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De novo assembly of the pennycress (Thlaspi arvense) transcriptome provides tools for the development of a winter cover crop and biodiesel feedstock.

Dorn KM, Fankhauser JD, Wyse DL, Marks MD - Plant J. (2013)

Bottom Line: A global comparison of homology between the pennycress and Arabidopsis transcriptomes, along with four other Brassicaceae species, revealed a high level of global sequence conservation within the family.Identification of these genes leads to testable hypotheses concerning their conserved function and to rational strategies to improve agronomic properties in pennycress.Future work to characterize isoform variation between diverse pennycress lines and develop a draft genome sequence for pennycress will further direct trait improvement.

View Article: PubMed Central - PubMed

Affiliation: Department of Plant Biology, University of Minnesota, 1445 Gortner Avenue, 250 Biological Sciences Center, Saint Paul, MN 55108, USA.

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Comparative transcriptomics of pennycress versus five Brassicaceae species.(a) Representation of the Brassicaceae phylogeny, adapted from Beilstein et al. (2010) and Franzke et al. (2011).(b) BLASTx comparison of the pennycress transcriptome assembly versus A. thaliana, Arabidopsis lyrata, Brassica rapa, Capsella rubella and Thellungiella halophila. The top blast hit (e ≤ 0.05) for each pennycress transcript versus the five species is shown. Contigs without significant hits were then compared to the NCBI peptide non-redundant database.(c) Five pairwise tBLASTn comparisons of Brassicaceae species to the pennycress transcriptome assembly. Sequences with significant homology (e ≤ 0.05 and positive match percentage ≧70%) shared between the five Brassicaceae species and pennycress (Thlaspi arvense) are shown in the inner circle.
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fig02: Comparative transcriptomics of pennycress versus five Brassicaceae species.(a) Representation of the Brassicaceae phylogeny, adapted from Beilstein et al. (2010) and Franzke et al. (2011).(b) BLASTx comparison of the pennycress transcriptome assembly versus A. thaliana, Arabidopsis lyrata, Brassica rapa, Capsella rubella and Thellungiella halophila. The top blast hit (e ≤ 0.05) for each pennycress transcript versus the five species is shown. Contigs without significant hits were then compared to the NCBI peptide non-redundant database.(c) Five pairwise tBLASTn comparisons of Brassicaceae species to the pennycress transcriptome assembly. Sequences with significant homology (e ≤ 0.05 and positive match percentage ≧70%) shared between the five Brassicaceae species and pennycress (Thlaspi arvense) are shown in the inner circle.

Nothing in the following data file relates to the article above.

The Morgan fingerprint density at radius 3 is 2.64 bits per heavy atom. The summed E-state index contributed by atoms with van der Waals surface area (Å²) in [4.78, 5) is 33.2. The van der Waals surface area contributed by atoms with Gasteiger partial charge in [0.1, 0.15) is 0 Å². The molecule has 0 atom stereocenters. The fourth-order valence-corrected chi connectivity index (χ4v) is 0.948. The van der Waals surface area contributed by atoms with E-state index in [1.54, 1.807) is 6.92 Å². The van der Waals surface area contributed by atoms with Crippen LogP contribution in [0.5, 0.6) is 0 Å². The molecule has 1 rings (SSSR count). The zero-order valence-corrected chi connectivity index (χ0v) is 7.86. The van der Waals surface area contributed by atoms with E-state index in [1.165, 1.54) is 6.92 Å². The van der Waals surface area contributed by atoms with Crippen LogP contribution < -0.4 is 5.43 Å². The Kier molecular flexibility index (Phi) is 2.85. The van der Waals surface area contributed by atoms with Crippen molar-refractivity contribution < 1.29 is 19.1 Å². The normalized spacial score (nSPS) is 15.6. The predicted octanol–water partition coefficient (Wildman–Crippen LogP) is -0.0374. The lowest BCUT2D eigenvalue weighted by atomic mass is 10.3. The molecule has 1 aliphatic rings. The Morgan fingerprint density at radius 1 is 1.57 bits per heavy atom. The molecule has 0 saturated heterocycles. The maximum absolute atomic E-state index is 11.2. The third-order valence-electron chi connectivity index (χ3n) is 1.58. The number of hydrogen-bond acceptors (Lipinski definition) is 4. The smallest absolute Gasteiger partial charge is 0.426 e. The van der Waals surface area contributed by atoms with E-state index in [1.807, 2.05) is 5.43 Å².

Mentions: Previous molecular analyzes of the Brassicaceae have divided the family into three basic lineages, recently reviewed by Franzke et al. (2011). Thlaspi arvense is a member of expanded lineage 2, and is more closely related to Thellungiella halophila and other Eutrema/Thellungiella species than the Brassica species in lineage 2 (Figure 2a). Arabidopsis thaliana, A. lyrata and Capsella rubella are members of lineage 1. To explore the relationship between pennycress and other Brassicaceae at the transcriptome level, we compared the assembled translated pennycress transcriptome to a peptide database derived from the sequenced genomes of A. thaliana, A. lyrata, C. rubella, B. rapa and T. halophila. A BLASTx comparison of the pennycress transcriptome with this peptide database showed that 16 298 of the 33 873 pennycress contigs had significant (e ≤ 0.05) top hits to T. halophila (Figure 2b). B. rapa had the next highest number of top hits (4972), with the lineage 1 species having approximately 3000 top hits each. A BLASTx comparison of the remaining sequences without significant hits to one of the five Brassicaceae species revealed that 3386 sequences had no significant hit in the NCBI non-redundant peptide database. This blast search returned 779 pennycress contigs with significant hits in the non-redundant peptide database, including 424 fungi. Many of these fungal hits (273) were to fungal plant pathogens, including Fusarium, Pyrenophora, Phaeosphaeria, Leptosphaeria and Bipolaris species (Table S3). These fungal transcripts were left in the assembly as the association between pennycress and these fungi may be informative in future analyzes.